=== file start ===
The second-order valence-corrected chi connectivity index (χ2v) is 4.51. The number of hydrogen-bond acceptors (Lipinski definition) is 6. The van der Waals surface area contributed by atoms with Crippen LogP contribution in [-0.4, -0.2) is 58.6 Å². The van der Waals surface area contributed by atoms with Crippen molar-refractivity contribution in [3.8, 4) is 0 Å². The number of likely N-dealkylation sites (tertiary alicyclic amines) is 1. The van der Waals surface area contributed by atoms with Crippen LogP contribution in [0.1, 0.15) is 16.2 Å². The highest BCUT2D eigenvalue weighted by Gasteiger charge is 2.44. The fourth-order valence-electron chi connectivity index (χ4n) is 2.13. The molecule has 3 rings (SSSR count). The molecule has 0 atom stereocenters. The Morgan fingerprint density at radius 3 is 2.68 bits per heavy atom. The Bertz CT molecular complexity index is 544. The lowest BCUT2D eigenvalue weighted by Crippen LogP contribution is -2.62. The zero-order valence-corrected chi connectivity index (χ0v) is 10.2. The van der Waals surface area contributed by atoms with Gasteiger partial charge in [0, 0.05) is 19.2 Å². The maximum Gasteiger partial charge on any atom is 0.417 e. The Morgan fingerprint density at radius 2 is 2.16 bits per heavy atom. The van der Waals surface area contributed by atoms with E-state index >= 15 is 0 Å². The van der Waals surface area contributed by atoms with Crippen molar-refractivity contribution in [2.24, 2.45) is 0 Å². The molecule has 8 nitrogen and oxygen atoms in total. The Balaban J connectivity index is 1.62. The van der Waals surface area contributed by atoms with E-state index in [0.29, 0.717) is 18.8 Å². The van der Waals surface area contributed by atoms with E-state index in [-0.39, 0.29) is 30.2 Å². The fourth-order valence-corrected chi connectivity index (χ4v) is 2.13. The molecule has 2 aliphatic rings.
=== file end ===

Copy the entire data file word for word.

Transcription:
The second-order valence-corrected chi connectivity index (χ2v) is 4.51. The number of hydrogen-bond acceptors (Lipinski definition) is 6. The van der Waals surface area contributed by atoms with Crippen LogP contribution in [-0.4, -0.2) is 58.6 Å². The van der Waals surface area contributed by atoms with Crippen molar-refractivity contribution in [3.8, 4) is 0 Å². The number of likely N-dealkylation sites (tertiary alicyclic amines) is 1. The van der Waals surface area contributed by atoms with Crippen LogP contribution in [0.1, 0.15) is 16.2 Å². The highest BCUT2D eigenvalue weighted by Gasteiger charge is 2.44. The fourth-order valence-electron chi connectivity index (χ4n) is 2.13. The molecule has 3 rings (SSSR count). The molecule has 0 atom stereocenters. The Morgan fingerprint density at radius 3 is 2.68 bits per heavy atom. The Bertz CT molecular complexity index is 544. The lowest BCUT2D eigenvalue weighted by Crippen LogP contribution is -2.62. The zero-order valence-corrected chi connectivity index (χ0v) is 10.2. The van der Waals surface area contributed by atoms with Gasteiger partial charge in [0, 0.05) is 19.2 Å². The maximum Gasteiger partial charge on any atom is 0.417 e. The Morgan fingerprint density at radius 2 is 2.16 bits per heavy atom. The van der Waals surface area contributed by atoms with E-state index >= 15 is 0 Å². The van der Waals surface area contributed by atoms with Crippen molar-refractivity contribution in [2.24, 2.45) is 0 Å². The molecule has 8 nitrogen and oxygen atoms in total. The Balaban J connectivity index is 1.62. The van der Waals surface area contributed by atoms with E-state index in [0.29, 0.717) is 18.8 Å². The van der Waals surface area contributed by atoms with E-state index in [-0.39, 0.29) is 30.2 Å². The fourth-order valence-corrected chi connectivity index (χ4v) is 2.13. The molecule has 2 aliphatic rings.